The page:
Acrophylla titan

From Wikipedia, the free encyclopedia
Jump to: navigation, search
Acrophylla titan
2nd last instar of Titan stick insect.JPG
2nd last instar
Acrophylla titan pinned.JPG
Adult female (pinned specimen)
Scientific classification
Kingdom: Animalia
Phylum: Arthropoda
Class: Insecta
Order: Phasmatodea
Family: Phasmatidae
Subfamily: Phasmatinae
Genus: Acrophylla
Species: A. titan
Binomial name
Acrophylla titan
Macleay, 1827

Acrophylla titan, the titan stick insect, is the longest stick insect found in Australia.

It is endemic to south-east Queensland and New South Wales.


Titan stick insect eggs

Titan stick insects are pale brown-grey in colour and can grow up to 30 centimetres (12 in) in length. The females can be easily identified as being larger than the males. Males are able to fly but females are not.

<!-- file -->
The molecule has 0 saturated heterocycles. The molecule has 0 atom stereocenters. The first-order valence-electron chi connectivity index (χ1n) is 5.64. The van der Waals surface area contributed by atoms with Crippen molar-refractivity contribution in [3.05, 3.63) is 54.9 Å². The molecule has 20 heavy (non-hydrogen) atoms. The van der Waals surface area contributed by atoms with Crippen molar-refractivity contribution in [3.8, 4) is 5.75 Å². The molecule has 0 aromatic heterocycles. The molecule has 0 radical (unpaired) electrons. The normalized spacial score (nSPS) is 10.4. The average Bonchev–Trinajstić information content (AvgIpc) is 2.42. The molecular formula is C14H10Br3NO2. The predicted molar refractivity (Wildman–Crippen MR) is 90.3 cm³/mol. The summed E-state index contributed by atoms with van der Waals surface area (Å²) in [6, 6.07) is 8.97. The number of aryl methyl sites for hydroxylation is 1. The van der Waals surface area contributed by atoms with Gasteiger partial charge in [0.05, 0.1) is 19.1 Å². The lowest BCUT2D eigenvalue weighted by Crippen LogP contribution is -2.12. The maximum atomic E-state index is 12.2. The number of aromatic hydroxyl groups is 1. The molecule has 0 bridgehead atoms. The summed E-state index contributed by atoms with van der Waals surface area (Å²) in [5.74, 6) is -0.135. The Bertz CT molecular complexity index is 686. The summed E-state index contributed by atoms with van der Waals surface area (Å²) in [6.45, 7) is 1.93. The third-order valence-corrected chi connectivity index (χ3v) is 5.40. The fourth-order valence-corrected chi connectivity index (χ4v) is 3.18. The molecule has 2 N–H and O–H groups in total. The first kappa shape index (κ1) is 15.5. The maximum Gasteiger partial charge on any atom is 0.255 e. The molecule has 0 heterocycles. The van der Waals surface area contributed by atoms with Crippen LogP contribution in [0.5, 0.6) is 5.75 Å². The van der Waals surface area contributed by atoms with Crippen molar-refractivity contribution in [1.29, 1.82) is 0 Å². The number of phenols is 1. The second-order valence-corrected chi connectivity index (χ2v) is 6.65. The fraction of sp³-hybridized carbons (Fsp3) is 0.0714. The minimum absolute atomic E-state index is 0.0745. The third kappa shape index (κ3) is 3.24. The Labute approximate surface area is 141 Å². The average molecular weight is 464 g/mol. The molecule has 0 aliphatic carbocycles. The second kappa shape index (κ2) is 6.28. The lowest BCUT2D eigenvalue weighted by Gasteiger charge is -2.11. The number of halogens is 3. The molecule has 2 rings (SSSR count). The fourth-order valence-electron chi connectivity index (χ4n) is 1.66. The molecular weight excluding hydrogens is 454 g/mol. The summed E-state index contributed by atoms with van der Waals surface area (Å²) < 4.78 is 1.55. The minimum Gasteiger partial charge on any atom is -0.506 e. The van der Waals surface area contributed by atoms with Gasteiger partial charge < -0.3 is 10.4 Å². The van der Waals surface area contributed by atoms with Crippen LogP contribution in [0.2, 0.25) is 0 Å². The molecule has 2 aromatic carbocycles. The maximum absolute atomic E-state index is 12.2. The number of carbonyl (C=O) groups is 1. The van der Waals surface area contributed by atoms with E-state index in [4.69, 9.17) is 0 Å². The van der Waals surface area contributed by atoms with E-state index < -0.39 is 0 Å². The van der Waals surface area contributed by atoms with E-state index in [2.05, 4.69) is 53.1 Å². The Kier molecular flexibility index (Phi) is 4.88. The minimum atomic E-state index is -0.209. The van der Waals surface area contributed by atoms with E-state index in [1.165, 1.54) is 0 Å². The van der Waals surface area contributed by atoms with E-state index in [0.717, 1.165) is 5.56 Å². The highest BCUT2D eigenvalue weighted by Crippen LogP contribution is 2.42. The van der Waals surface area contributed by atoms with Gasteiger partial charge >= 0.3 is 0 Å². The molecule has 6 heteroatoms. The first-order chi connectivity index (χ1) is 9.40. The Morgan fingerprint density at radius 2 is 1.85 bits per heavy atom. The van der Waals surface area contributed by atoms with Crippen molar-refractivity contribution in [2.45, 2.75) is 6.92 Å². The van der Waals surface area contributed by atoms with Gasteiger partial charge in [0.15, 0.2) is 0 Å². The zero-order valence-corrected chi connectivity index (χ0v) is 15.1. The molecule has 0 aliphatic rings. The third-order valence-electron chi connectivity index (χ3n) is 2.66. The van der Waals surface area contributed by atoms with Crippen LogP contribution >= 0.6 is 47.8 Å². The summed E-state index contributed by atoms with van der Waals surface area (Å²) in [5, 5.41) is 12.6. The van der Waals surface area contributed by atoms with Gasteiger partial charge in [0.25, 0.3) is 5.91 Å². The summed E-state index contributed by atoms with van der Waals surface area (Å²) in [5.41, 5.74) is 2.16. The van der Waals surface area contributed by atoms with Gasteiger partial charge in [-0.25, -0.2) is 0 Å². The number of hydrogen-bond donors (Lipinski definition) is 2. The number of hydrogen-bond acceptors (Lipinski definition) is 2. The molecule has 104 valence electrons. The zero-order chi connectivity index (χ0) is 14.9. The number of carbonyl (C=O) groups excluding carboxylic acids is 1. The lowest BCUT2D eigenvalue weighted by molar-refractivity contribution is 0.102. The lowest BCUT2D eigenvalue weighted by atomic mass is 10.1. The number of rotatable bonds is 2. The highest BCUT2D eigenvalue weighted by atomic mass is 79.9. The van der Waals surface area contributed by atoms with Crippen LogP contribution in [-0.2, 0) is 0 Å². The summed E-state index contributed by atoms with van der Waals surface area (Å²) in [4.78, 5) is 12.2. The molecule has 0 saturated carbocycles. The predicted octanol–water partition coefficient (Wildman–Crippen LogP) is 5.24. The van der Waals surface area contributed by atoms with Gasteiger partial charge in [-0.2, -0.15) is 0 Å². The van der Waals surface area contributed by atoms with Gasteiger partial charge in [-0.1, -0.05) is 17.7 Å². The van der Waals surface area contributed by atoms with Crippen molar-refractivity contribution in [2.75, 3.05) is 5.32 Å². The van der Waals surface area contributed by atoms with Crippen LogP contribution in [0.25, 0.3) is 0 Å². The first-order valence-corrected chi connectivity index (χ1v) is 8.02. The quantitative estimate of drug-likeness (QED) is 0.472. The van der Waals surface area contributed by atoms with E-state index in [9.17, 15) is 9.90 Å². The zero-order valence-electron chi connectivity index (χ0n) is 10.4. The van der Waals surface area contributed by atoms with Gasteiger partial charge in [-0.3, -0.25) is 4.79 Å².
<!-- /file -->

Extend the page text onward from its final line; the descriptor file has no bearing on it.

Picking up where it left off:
Titans breed during winter/summer. During the mating process, the male connects his abdomen to the lower part of the female's egg compartment. Mating can take up to 40mins and is repeated several times. The female will end up with a fat abdomen and will produce many eggs (200 to 1000) in her lifetime.

The females then flick their eggs to the ground. The eggs look like those of the children's stick insect (Tropidoderus childrenii) but they are black-grey with a small white growth. Ants pick them up and eat the growth, and leave the egg in the refinery where they hatch.

See also[edit]

External links[edit]